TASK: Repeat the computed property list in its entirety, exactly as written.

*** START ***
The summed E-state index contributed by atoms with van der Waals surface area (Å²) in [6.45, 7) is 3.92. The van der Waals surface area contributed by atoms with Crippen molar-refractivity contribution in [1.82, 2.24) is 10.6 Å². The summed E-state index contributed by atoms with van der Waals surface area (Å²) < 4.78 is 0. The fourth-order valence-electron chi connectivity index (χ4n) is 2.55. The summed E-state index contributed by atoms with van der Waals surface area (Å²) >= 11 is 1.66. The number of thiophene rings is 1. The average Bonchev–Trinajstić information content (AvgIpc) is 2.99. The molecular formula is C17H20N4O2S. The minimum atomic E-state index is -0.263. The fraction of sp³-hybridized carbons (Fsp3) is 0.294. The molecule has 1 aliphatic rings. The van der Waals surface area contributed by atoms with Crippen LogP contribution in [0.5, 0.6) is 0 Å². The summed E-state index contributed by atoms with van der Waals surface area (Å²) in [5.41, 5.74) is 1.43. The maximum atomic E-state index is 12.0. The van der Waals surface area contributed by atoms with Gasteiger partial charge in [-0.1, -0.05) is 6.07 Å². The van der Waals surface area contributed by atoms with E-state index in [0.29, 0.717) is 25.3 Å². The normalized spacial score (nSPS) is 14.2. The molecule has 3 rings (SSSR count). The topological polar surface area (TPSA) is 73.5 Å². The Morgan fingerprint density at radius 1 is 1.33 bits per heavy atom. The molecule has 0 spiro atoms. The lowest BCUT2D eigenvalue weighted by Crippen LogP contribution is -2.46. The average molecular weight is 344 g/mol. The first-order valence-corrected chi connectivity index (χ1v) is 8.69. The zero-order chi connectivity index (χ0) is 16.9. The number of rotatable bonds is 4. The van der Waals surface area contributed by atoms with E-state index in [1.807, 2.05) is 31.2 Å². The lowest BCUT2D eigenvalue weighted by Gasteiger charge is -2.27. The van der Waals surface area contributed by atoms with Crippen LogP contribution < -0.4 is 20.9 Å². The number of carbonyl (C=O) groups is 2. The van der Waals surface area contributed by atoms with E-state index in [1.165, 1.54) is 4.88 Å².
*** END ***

The summed E-state index contributed by atoms with van der Waals surface area (Å²) in [6.45, 7) is 3.92. The van der Waals surface area contributed by atoms with Crippen molar-refractivity contribution in [1.82, 2.24) is 10.6 Å². The summed E-state index contributed by atoms with van der Waals surface area (Å²) < 4.78 is 0. The fourth-order valence-electron chi connectivity index (χ4n) is 2.55. The summed E-state index contributed by atoms with van der Waals surface area (Å²) >= 11 is 1.66. The number of thiophene rings is 1. The average Bonchev–Trinajstić information content (AvgIpc) is 2.99. The molecular formula is C17H20N4O2S. The minimum atomic E-state index is -0.263. The fraction of sp³-hybridized carbons (Fsp3) is 0.294. The molecule has 1 aliphatic rings. The van der Waals surface area contributed by atoms with Crippen LogP contribution in [0.5, 0.6) is 0 Å². The summed E-state index contributed by atoms with van der Waals surface area (Å²) in [5.41, 5.74) is 1.43. The maximum atomic E-state index is 12.0. The van der Waals surface area contributed by atoms with Gasteiger partial charge in [-0.1, -0.05) is 6.07 Å². The van der Waals surface area contributed by atoms with E-state index in [0.29, 0.717) is 25.3 Å². The normalized spacial score (nSPS) is 14.2. The molecule has 3 rings (SSSR count). The topological polar surface area (TPSA) is 73.5 Å². The Morgan fingerprint density at radius 1 is 1.33 bits per heavy atom. The molecule has 0 spiro atoms. The lowest BCUT2D eigenvalue weighted by Crippen LogP contribution is -2.46. The average molecular weight is 344 g/mol. The first-order valence-corrected chi connectivity index (χ1v) is 8.69. The zero-order chi connectivity index (χ0) is 16.9. The number of rotatable bonds is 4. The van der Waals surface area contributed by atoms with E-state index in [1.807, 2.05) is 31.2 Å². The lowest BCUT2D eigenvalue weighted by Gasteiger charge is -2.27. The van der Waals surface area contributed by atoms with Crippen LogP contribution < -0.4 is 20.9 Å². The number of carbonyl (C=O) groups is 2. The van der Waals surface area contributed by atoms with E-state index in [1.165, 1.54) is 4.88 Å².